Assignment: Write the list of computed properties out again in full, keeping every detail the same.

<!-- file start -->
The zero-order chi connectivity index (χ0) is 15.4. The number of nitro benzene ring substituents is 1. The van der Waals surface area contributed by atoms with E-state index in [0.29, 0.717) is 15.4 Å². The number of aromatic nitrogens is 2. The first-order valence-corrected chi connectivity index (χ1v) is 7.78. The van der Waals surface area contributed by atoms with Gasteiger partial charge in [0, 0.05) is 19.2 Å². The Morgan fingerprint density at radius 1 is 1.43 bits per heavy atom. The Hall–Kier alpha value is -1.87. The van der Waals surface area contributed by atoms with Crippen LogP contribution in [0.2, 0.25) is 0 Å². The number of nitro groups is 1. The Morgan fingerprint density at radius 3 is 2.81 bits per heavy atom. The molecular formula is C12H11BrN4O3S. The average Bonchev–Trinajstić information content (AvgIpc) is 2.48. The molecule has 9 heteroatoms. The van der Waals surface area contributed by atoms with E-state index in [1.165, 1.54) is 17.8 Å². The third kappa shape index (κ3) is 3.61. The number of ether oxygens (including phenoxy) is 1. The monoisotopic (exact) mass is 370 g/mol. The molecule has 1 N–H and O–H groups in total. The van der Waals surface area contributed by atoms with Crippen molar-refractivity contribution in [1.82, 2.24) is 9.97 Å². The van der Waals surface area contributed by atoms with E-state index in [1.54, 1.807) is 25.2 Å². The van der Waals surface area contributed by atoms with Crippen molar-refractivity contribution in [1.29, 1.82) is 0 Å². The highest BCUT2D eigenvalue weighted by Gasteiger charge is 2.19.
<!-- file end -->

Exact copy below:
The zero-order chi connectivity index (χ0) is 15.4. The number of nitro benzene ring substituents is 1. The van der Waals surface area contributed by atoms with E-state index in [0.29, 0.717) is 15.4 Å². The number of aromatic nitrogens is 2. The first-order valence-corrected chi connectivity index (χ1v) is 7.78. The van der Waals surface area contributed by atoms with Gasteiger partial charge in [0, 0.05) is 19.2 Å². The Morgan fingerprint density at radius 1 is 1.43 bits per heavy atom. The Hall–Kier alpha value is -1.87. The van der Waals surface area contributed by atoms with Crippen LogP contribution in [0.2, 0.25) is 0 Å². The number of nitro groups is 1. The Morgan fingerprint density at radius 3 is 2.81 bits per heavy atom. The molecular formula is C12H11BrN4O3S. The average Bonchev–Trinajstić information content (AvgIpc) is 2.48. The molecule has 9 heteroatoms. The van der Waals surface area contributed by atoms with E-state index in [1.165, 1.54) is 17.8 Å². The third kappa shape index (κ3) is 3.61. The number of ether oxygens (including phenoxy) is 1. The monoisotopic (exact) mass is 370 g/mol. The molecule has 1 N–H and O–H groups in total. The van der Waals surface area contributed by atoms with Crippen molar-refractivity contribution in [1.82, 2.24) is 9.97 Å². The van der Waals surface area contributed by atoms with E-state index in [1.54, 1.807) is 25.2 Å². The van der Waals surface area contributed by atoms with Crippen molar-refractivity contribution in [1.29, 1.82) is 0 Å². The highest BCUT2D eigenvalue weighted by Gasteiger charge is 2.19.